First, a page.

Friday, November 02, 2007

RWA Ridiculousness.

I can’t tell you how much it saddens me because I LOVE the people, but every day it seems RWA does something else which just makes my jaw drop open. (I’ll be short, I promise. Rant ahead, though.)

RWA has about 9,000 members who all pay the same fee.

(The same fee is the important bit.)

Then, they allow published authors (IF they are not published by a vanity press, and every press not listed in their list is, by their language, a vanity press ... even though they "don’t connect their list with PAN criteria) to get EXTRAS. Like a special part of the website no one else is allowed to see, extra sessions at National that no one else is allowed to go to, extra articles that the general membership is not allowed to see.

They don’t pay for these extras.

Then there’s PRO authors, who have finished a manuscript and jumped through their hoops. They get extras, too. Extra lists, extra articles, extra parts of the website, and extra sessions an National.

They don’t pay for these extras.

Well, today RWA sent out an email.

They wonder if those of us involved in electronic presses would like to attend special workshops FOR AN EXTRA FEE.

Give me a break.

70 - 80% of the members do not get these extras, and yet they pay for them. This REALLY strikes me as biting the hand that feeds you. I would never, ever, not in a million years, I’d walk through fire, cut off my hand, whatever, but I would never do that to my readers.

I just heard a bestselling author who is in full support of this segregation say that the RWA’s RWR magazine is a great way for authors to reach 9,000 members cheaply. It made me roll my eyes at her hypocrisy because RWA is taking money from regular members and giving the benefits to a select group.

(I guesstimate they receive around $700,000 in membership fees from general members, and about $200,000 from PRO and PAN members.) (Sorry about the laziness of math. It’s somewhere around there.)

It would be fine if they allowed access to all things to everyone who PAYS THE SAME MEMBERSHIP FEE. It would be fine if they decided they wanted RWA to be a PAN-only group, and they stopped taking money from general members. But they don’t want to do that, because they want the money.

It’s clear, however, that they want the best of both worlds: the money general members bring into the organization, and the feeling of an author-only group.

I can’t think of a single organization I would rather NOT support more, and yet there are so many wonderful people in the organization, that it’s really given me a struggle. My only two choices are to stay and keep hounding for no segregation, or to quit.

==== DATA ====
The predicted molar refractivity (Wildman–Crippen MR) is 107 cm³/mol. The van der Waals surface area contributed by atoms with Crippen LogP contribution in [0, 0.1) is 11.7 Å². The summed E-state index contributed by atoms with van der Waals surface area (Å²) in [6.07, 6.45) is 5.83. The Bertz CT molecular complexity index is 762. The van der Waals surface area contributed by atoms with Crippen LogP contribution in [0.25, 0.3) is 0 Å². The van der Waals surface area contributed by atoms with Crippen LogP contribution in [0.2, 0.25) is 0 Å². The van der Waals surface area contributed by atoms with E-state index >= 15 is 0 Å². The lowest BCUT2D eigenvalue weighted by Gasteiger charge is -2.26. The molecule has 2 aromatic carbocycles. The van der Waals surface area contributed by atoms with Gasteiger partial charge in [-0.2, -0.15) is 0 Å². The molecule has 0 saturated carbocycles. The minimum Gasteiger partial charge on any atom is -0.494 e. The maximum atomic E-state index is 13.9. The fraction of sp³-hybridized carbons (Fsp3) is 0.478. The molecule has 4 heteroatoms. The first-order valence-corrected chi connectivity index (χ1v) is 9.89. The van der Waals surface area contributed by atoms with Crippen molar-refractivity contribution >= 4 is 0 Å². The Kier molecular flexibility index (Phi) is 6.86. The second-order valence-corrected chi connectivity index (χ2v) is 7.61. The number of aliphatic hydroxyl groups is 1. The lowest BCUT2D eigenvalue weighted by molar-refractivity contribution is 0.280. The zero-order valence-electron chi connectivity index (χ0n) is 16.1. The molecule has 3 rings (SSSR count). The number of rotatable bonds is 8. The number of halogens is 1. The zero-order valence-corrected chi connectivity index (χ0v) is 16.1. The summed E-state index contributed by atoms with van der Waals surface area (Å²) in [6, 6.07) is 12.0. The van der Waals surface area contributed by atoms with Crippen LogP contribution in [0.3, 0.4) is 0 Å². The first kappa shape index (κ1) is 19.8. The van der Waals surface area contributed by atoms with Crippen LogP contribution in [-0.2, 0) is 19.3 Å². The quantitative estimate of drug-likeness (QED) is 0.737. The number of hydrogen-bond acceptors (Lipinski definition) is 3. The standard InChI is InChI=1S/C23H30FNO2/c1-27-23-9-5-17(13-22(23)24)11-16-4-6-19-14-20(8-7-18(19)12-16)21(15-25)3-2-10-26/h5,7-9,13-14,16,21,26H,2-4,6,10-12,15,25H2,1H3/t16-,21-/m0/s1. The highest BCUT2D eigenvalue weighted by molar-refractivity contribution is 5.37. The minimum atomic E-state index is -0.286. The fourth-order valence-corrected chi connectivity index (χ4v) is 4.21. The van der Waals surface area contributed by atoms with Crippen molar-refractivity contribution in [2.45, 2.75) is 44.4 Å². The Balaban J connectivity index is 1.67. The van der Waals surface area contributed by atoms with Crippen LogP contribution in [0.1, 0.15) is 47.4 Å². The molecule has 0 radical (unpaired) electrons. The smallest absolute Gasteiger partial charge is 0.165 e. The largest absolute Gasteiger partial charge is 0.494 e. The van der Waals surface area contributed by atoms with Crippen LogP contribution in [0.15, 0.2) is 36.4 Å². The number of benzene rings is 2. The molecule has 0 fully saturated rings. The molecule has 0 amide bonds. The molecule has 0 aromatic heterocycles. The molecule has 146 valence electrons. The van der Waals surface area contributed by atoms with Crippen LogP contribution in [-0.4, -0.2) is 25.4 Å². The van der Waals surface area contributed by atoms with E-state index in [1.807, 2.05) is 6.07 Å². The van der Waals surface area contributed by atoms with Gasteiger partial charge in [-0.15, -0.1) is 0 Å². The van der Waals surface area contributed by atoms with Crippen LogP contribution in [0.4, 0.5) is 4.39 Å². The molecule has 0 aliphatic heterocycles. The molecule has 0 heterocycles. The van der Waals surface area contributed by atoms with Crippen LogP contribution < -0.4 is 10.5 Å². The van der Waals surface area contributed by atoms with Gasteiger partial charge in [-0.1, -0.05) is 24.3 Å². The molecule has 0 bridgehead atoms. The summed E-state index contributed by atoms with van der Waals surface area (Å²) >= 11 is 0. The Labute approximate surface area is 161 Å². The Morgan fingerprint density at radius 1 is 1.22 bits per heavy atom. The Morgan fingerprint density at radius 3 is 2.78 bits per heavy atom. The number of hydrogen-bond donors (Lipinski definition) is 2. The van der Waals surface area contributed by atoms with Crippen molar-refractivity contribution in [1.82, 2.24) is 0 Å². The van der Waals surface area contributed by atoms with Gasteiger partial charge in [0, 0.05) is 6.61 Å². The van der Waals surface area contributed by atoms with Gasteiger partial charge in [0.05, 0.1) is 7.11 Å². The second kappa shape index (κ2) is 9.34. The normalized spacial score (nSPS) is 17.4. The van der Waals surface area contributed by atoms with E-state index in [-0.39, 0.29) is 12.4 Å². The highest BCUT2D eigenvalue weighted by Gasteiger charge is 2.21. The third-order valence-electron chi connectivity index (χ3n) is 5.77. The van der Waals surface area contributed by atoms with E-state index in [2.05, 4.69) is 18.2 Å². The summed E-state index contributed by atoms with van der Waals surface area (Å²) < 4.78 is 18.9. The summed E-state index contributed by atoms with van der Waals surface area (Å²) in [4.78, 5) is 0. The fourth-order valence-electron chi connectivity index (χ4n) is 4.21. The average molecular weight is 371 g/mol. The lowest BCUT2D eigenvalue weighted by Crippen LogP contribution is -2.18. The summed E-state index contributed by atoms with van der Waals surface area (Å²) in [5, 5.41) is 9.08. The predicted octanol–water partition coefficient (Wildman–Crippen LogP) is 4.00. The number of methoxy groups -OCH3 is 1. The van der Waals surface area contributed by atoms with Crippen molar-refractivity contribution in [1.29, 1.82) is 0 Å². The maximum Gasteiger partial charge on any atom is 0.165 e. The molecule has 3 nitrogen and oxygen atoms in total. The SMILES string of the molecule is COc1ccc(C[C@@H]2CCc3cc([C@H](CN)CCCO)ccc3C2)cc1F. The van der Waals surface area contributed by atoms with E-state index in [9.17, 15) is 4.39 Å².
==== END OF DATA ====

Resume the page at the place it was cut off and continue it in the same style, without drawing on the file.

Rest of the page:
The only benefits of writer’s organizations are cameradie. The rest is all bullshit, really. But that doesn’t mean we can close our eyes when PANs and PROs take advantage of the general membership (I agree that they are doing it unintentionally, but ... the end result speaks for itself). We have to look at and talk about the bullshit, don’t we?

Just because it’s not pleasant to talk about, doesn’t mean we shouldn’t try to improve things.

15 bonus scribbles:

Bailey Stewart 11/02/2007 09:07:00 PM  

You're correct. It doesn't seem fair at all.

Kate S 11/02/2007 10:01:00 PM  

Ugh. I have the envelope by my desk still waiting for me to renew my dues. I'm not sure I want to. I keep putting it off because of my ambivalence.

I know that on the one hand, if I hadn't met all the great people I did through the RWA and learned all I had through it, I would never have gotten published because I was entirely clueless.

On the other hand... now that I do know those people and where to find all that information, what good are they doing me?

I'm not considered a "real" writer per their views, nor (according to them) is my publisher a "real" publisher.

Hmm... maybe I'll save that $75 (+ $50 more in local/regional dues) and spend it on holiday gifts for friends and family instead.

Danika / OpenChannel 11/03/2007 01:51:00 AM  

I don't get this. Why don't they just have two levels of memberships and fees, one for "non-published" authors and one for "published authors"? That's how we run Women in Film. We have Associate members (who pay less and have fewer benefits) and full members (who have professional film/tv experience) and are working to establish a senior member category for women with 10+ years of experience in the industry.

I don't write romance novels, but a lot of my friends do so I'm rooting for you all!

Bernita 11/03/2007 06:41:00 AM  

I agree. It's ridiculous.

Aimless Writer 11/03/2007 11:12:00 AM  

I've only been with RWA a short time but wondered about this very same thing. I didn't understand why PAN was so special or why I was excluded. Can anyone tell me what goes on in those PAN sessions?What am I missing?